It's every renter's worst nightmare, forking over thousands for an apartment, then discovering your broker is a con artist--and your money's vamoosed. That's allegedly what happened to 10 women in January, who collectively gave some $22,000 to a man whom police say posed as a broker on Craigslist, DNAinfo reports.
- You're asked to wire funds or give cash. Legit brokers ask for certified checks.
- Your broker's engaging in high-pressure sales tactics.
- The landlord or broker seems too casual. If the landlord doesn't seem to care about giving you a lease, getting your security deposit or checking your credit, something is likely amiss.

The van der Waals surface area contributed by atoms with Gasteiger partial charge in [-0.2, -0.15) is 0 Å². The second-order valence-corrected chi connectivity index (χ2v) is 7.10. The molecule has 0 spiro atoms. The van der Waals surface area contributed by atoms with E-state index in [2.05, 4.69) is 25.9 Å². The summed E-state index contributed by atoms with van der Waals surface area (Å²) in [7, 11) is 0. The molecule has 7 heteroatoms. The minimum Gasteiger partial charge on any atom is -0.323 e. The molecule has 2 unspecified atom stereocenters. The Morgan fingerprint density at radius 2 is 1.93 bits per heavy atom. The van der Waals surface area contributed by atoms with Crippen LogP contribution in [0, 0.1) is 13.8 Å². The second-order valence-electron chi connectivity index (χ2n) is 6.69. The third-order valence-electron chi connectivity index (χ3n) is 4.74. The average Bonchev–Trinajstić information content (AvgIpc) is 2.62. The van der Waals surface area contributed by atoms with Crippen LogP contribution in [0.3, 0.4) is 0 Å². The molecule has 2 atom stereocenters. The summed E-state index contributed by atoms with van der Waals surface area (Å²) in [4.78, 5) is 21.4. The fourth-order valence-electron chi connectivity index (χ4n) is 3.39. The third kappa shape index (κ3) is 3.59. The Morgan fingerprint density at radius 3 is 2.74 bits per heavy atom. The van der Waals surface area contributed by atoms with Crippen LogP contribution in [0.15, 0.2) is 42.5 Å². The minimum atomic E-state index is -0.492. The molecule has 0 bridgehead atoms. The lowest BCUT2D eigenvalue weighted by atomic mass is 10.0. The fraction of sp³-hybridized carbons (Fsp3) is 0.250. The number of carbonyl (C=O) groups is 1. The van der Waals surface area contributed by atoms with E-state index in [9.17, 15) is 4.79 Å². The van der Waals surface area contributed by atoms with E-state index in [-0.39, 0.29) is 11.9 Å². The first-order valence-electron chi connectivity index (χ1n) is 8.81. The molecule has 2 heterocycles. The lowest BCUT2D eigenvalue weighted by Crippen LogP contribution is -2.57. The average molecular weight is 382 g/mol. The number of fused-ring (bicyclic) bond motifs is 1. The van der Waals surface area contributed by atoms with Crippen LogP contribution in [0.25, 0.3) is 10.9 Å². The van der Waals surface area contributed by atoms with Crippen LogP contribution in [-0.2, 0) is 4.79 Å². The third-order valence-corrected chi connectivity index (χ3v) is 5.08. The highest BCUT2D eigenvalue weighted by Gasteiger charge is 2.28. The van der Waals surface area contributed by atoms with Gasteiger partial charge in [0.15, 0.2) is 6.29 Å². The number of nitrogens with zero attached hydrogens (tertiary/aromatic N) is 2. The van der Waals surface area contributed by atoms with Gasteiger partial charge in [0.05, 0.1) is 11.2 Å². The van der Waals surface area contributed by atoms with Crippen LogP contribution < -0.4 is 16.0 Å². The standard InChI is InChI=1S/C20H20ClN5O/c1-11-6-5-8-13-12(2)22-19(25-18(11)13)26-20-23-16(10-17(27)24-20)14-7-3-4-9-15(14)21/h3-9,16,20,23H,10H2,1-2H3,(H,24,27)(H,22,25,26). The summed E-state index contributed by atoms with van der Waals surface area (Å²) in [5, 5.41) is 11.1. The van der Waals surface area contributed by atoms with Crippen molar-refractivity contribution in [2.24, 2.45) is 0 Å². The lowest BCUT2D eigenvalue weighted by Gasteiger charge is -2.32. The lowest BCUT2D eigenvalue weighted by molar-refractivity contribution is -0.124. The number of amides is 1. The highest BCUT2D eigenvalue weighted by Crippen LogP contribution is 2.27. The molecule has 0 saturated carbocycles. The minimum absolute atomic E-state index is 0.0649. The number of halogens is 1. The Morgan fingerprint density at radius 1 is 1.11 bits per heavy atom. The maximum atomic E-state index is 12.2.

- The apartment is too good to be true (price, quality, size) for the money. There are no major steals in NYC real estate.
You can protect yourself by:
- Never renting or subletting a place sight unseen.
- Never handing over money without getting and trying the keys first (though this is not foolproof).
- If subletting, ask to see the lease and confirm that the name matches the sublettor's ID. However, this won't pick up someone who might be on the verge of eviction for overdue payments.
- Googling all names and addresses involved: check for complaints by other people who've been scammed by the same person or anything suspicious.
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"Sophisticated business people" falling for $21,000 NYC sublet scam